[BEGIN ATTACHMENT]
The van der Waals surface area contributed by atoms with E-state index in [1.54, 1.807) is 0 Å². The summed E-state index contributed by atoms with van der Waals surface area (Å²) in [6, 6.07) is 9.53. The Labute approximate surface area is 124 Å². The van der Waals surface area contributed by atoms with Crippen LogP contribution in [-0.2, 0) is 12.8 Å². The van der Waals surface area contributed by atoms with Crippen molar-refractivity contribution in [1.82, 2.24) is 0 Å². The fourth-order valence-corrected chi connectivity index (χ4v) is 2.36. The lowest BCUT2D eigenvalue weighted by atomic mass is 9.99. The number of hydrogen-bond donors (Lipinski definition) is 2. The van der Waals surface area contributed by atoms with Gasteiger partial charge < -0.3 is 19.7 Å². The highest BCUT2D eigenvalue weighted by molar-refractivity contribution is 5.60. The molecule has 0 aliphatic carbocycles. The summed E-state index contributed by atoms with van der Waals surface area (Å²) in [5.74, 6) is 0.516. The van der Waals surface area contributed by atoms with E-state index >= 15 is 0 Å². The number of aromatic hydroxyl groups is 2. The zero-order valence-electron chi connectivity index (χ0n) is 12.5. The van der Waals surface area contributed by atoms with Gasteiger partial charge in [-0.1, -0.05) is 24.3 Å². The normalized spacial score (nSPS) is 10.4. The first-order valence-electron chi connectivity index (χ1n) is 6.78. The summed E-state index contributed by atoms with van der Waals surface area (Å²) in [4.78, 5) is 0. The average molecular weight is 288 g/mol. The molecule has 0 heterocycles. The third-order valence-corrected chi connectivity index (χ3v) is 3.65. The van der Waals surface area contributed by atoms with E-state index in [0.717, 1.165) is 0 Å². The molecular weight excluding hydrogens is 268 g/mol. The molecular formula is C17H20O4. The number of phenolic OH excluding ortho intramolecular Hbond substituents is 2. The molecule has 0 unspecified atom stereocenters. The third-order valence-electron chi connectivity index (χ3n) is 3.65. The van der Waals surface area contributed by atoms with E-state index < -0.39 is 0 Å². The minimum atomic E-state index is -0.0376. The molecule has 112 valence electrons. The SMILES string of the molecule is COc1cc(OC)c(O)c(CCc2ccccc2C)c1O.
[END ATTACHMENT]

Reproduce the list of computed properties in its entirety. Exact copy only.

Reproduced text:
The van der Waals surface area contributed by atoms with E-state index in [1.54, 1.807) is 0 Å². The summed E-state index contributed by atoms with van der Waals surface area (Å²) in [6, 6.07) is 9.53. The Labute approximate surface area is 124 Å². The van der Waals surface area contributed by atoms with Crippen LogP contribution in [-0.2, 0) is 12.8 Å². The van der Waals surface area contributed by atoms with Crippen molar-refractivity contribution in [1.82, 2.24) is 0 Å². The fourth-order valence-corrected chi connectivity index (χ4v) is 2.36. The lowest BCUT2D eigenvalue weighted by atomic mass is 9.99. The number of hydrogen-bond donors (Lipinski definition) is 2. The van der Waals surface area contributed by atoms with Gasteiger partial charge < -0.3 is 19.7 Å². The highest BCUT2D eigenvalue weighted by molar-refractivity contribution is 5.60. The molecule has 0 aliphatic carbocycles. The summed E-state index contributed by atoms with van der Waals surface area (Å²) in [5.74, 6) is 0.516. The van der Waals surface area contributed by atoms with E-state index >= 15 is 0 Å². The number of aromatic hydroxyl groups is 2. The zero-order valence-electron chi connectivity index (χ0n) is 12.5. The van der Waals surface area contributed by atoms with Gasteiger partial charge in [-0.1, -0.05) is 24.3 Å². The normalized spacial score (nSPS) is 10.4. The first-order valence-electron chi connectivity index (χ1n) is 6.78. The summed E-state index contributed by atoms with van der Waals surface area (Å²) in [4.78, 5) is 0. The average molecular weight is 288 g/mol. The molecule has 0 heterocycles. The third-order valence-corrected chi connectivity index (χ3v) is 3.65. The van der Waals surface area contributed by atoms with E-state index in [0.717, 1.165) is 0 Å². The molecular weight excluding hydrogens is 268 g/mol. The molecular formula is C17H20O4. The number of phenolic OH excluding ortho intramolecular Hbond substituents is 2. The molecule has 0 unspecified atom stereocenters. The third-order valence-electron chi connectivity index (χ3n) is 3.65. The van der Waals surface area contributed by atoms with E-state index < -0.39 is 0 Å². The minimum atomic E-state index is -0.0376. The molecule has 112 valence electrons. The SMILES string of the molecule is COc1cc(OC)c(O)c(CCc2ccccc2C)c1O.